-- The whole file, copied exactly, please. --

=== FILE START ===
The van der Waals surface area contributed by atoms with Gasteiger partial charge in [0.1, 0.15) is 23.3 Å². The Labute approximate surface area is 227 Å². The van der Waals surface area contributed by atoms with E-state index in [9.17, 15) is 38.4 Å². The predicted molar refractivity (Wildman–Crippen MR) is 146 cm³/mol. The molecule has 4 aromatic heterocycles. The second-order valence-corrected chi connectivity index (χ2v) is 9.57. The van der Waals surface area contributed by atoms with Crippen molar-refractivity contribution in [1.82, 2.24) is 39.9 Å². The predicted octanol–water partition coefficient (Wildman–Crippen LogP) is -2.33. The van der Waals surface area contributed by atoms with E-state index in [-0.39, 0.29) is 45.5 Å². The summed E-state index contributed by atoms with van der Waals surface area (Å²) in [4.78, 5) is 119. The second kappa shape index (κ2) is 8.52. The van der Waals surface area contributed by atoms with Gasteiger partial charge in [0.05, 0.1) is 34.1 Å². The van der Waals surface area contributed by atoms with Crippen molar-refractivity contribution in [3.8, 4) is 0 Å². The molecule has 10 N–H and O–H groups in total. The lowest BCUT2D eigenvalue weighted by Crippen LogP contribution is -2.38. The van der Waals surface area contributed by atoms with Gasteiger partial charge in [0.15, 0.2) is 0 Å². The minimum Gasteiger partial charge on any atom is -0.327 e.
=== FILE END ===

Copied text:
The van der Waals surface area contributed by atoms with Gasteiger partial charge in [0.1, 0.15) is 23.3 Å². The Labute approximate surface area is 227 Å². The van der Waals surface area contributed by atoms with E-state index in [9.17, 15) is 38.4 Å². The predicted molar refractivity (Wildman–Crippen MR) is 146 cm³/mol. The molecule has 4 aromatic heterocycles. The second-order valence-corrected chi connectivity index (χ2v) is 9.57. The van der Waals surface area contributed by atoms with Crippen molar-refractivity contribution in [1.82, 2.24) is 39.9 Å². The predicted octanol–water partition coefficient (Wildman–Crippen LogP) is -2.33. The van der Waals surface area contributed by atoms with E-state index in [-0.39, 0.29) is 45.5 Å². The summed E-state index contributed by atoms with van der Waals surface area (Å²) in [4.78, 5) is 119. The second kappa shape index (κ2) is 8.52. The van der Waals surface area contributed by atoms with Gasteiger partial charge in [0.05, 0.1) is 34.1 Å². The van der Waals surface area contributed by atoms with Crippen molar-refractivity contribution in [3.8, 4) is 0 Å². The molecule has 10 N–H and O–H groups in total. The lowest BCUT2D eigenvalue weighted by Crippen LogP contribution is -2.38. The van der Waals surface area contributed by atoms with Gasteiger partial charge in [0.15, 0.2) is 0 Å². The minimum Gasteiger partial charge on any atom is -0.327 e.